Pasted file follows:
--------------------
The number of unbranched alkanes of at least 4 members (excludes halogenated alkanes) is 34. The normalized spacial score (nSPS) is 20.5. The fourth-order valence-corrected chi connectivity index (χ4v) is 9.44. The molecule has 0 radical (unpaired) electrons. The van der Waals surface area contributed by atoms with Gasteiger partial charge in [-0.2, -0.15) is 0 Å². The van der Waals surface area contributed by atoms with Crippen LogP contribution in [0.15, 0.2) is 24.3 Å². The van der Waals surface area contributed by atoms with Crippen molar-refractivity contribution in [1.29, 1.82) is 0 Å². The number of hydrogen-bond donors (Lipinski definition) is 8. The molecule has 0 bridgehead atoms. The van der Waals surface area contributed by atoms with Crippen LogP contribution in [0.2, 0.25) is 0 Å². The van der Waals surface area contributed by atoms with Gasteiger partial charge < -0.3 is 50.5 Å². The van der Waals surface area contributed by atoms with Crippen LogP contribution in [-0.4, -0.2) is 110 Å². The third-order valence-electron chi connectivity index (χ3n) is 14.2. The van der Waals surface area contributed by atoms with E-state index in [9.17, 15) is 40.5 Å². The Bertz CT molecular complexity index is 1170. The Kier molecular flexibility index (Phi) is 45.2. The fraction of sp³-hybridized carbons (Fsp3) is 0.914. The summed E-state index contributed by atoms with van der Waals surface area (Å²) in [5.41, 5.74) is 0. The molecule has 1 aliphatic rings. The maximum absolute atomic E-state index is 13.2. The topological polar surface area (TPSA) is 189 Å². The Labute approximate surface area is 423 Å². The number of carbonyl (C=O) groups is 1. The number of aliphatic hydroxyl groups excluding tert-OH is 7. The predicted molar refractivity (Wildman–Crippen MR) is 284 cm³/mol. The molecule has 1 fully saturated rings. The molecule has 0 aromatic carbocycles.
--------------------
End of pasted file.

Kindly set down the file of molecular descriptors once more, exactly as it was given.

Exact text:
The number of unbranched alkanes of at least 4 members (excludes halogenated alkanes) is 34. The normalized spacial score (nSPS) is 20.5. The fourth-order valence-corrected chi connectivity index (χ4v) is 9.44. The molecule has 0 radical (unpaired) electrons. The van der Waals surface area contributed by atoms with Gasteiger partial charge in [-0.2, -0.15) is 0 Å². The van der Waals surface area contributed by atoms with Crippen LogP contribution in [0.15, 0.2) is 24.3 Å². The van der Waals surface area contributed by atoms with Crippen molar-refractivity contribution in [1.29, 1.82) is 0 Å². The number of hydrogen-bond donors (Lipinski definition) is 8. The molecule has 0 bridgehead atoms. The van der Waals surface area contributed by atoms with Crippen LogP contribution in [0.2, 0.25) is 0 Å². The van der Waals surface area contributed by atoms with Gasteiger partial charge < -0.3 is 50.5 Å². The van der Waals surface area contributed by atoms with Crippen LogP contribution in [-0.4, -0.2) is 110 Å². The third-order valence-electron chi connectivity index (χ3n) is 14.2. The van der Waals surface area contributed by atoms with E-state index in [9.17, 15) is 40.5 Å². The Bertz CT molecular complexity index is 1170. The Kier molecular flexibility index (Phi) is 45.2. The fraction of sp³-hybridized carbons (Fsp3) is 0.914. The summed E-state index contributed by atoms with van der Waals surface area (Å²) in [5.41, 5.74) is 0. The molecule has 1 aliphatic rings. The maximum absolute atomic E-state index is 13.2. The topological polar surface area (TPSA) is 189 Å². The Labute approximate surface area is 423 Å². The number of carbonyl (C=O) groups is 1. The number of aliphatic hydroxyl groups excluding tert-OH is 7. The predicted molar refractivity (Wildman–Crippen MR) is 284 cm³/mol. The molecule has 1 fully saturated rings. The molecule has 0 aromatic carbocycles.